Especially in a story like this.
In Scripture, every time an angel approaches a person (or every time that is coming to my mind right now), he tells him/her not to be afraid. Now, that’s mostly cause angels don’t look like this…
(cue stuffed angel/cupid that I borrowed from my girls)
But it’s also because of the message the angel is sent to deliver. And in Mary’s case, I think inevitable fear (because the angel wouldn’t tell her not to be afraid unless she was afraid) is due to the message.
28 The angel went to her and said, “Greetings, you who are highly favored! The Lord is with you.”
29 Mary was greatly troubled at his words and wondered what kind of greeting this might be.
I think Mary knew that being favored by God means trouble! And (after the initial shock wore off) I think she was OK with that.
In 2012, very few people are unfamiliar with the concept of the virgin birth. As Christians, it is a building block of our faith and Jesus could not have been God without it. Jesus was conceived by the Holy Spirit, and He was placed in the womb of a virgin.
But Mary had not heard the stories most of us have grown up with…and neither had any of her friends.
For Mary, proclaiming the gift (to the whole world) that was growing in her womb was akin to claiming an abduction by aliens. God set her up to be crazy! And she couldn’t hide her faith. She was pregnant with it.
In November of 2010, my husband left me. We had had many, many troubles in the beginning of our marriage, but we’d survived them. We’d spent the previous two years proclaiming the miracle God had worked in our lives. Somewhere around a thousand people checked in on us daily to read about our restored marriage. And then, we (both) allowed Satan to get a foot hold, and my husband left me holding a pile of worthless effort and shiny, nonsensical works.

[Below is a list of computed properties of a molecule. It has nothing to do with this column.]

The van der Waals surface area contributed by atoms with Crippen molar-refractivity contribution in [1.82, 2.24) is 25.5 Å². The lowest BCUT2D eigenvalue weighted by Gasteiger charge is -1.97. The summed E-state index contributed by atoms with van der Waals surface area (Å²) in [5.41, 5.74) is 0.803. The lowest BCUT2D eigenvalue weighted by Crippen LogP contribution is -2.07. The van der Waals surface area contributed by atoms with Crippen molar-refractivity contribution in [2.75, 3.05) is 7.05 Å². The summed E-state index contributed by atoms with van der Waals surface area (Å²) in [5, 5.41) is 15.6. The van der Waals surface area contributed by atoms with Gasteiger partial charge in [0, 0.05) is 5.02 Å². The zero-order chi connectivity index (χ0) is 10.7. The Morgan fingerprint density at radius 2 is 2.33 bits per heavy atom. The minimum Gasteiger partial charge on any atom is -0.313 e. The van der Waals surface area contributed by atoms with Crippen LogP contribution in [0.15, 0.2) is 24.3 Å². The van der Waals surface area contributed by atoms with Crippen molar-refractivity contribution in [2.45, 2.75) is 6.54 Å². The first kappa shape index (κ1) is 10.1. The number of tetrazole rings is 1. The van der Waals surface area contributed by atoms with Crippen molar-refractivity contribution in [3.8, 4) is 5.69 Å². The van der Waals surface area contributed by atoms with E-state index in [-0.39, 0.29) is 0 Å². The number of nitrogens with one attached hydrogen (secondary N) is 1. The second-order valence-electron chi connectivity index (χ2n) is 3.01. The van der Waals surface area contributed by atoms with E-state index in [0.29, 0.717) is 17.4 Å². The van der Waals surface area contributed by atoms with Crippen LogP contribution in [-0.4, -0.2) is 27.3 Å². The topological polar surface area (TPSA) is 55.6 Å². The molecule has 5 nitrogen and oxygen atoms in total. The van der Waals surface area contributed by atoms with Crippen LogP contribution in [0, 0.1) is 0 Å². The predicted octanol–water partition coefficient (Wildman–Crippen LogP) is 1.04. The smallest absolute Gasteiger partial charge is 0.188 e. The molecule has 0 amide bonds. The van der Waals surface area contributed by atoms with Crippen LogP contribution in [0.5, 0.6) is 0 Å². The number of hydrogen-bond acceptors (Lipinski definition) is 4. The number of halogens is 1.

When he left, I immediately knew that everything was going to be OK. More than OK, I knew he would be coming back home. Though I went through my own times of doubt, later on, my immediate fear was not over my situation, but over how others were going to perceive it. I couldn’t even voice this until, while on the phone with Jen, she ironically asked in a hushed and tearful whisper, “What on earth are you going to tell your readers?”
And I had no idea.
God continually, if not daily, told me not to be afraid. He knew I was. He knew that walking through a friend’s baby shower as an abandoned woman, smug marrieds only, my faux diamond catching every possible opportunity to glimmer, made me feel like a six year old girl playing house. He knew how ridiculous I felt in my faith. But He wouldn’t let me hide it.
I wonder if that’s just a small taste of what Mary felt as she walked through town…alone, but less alone than she’d ever been before.
When Jesus impregnates us with faith, He rarely allows us to hide it. He sets us up to look crazy. Maybe that’s when we prove what we really believe. Insanity is staring down the opposed path and finding it welcoming. True courage allows for, even demands, a little fear, but then it also demands that we walk all over it.
I think I’ll say something like that.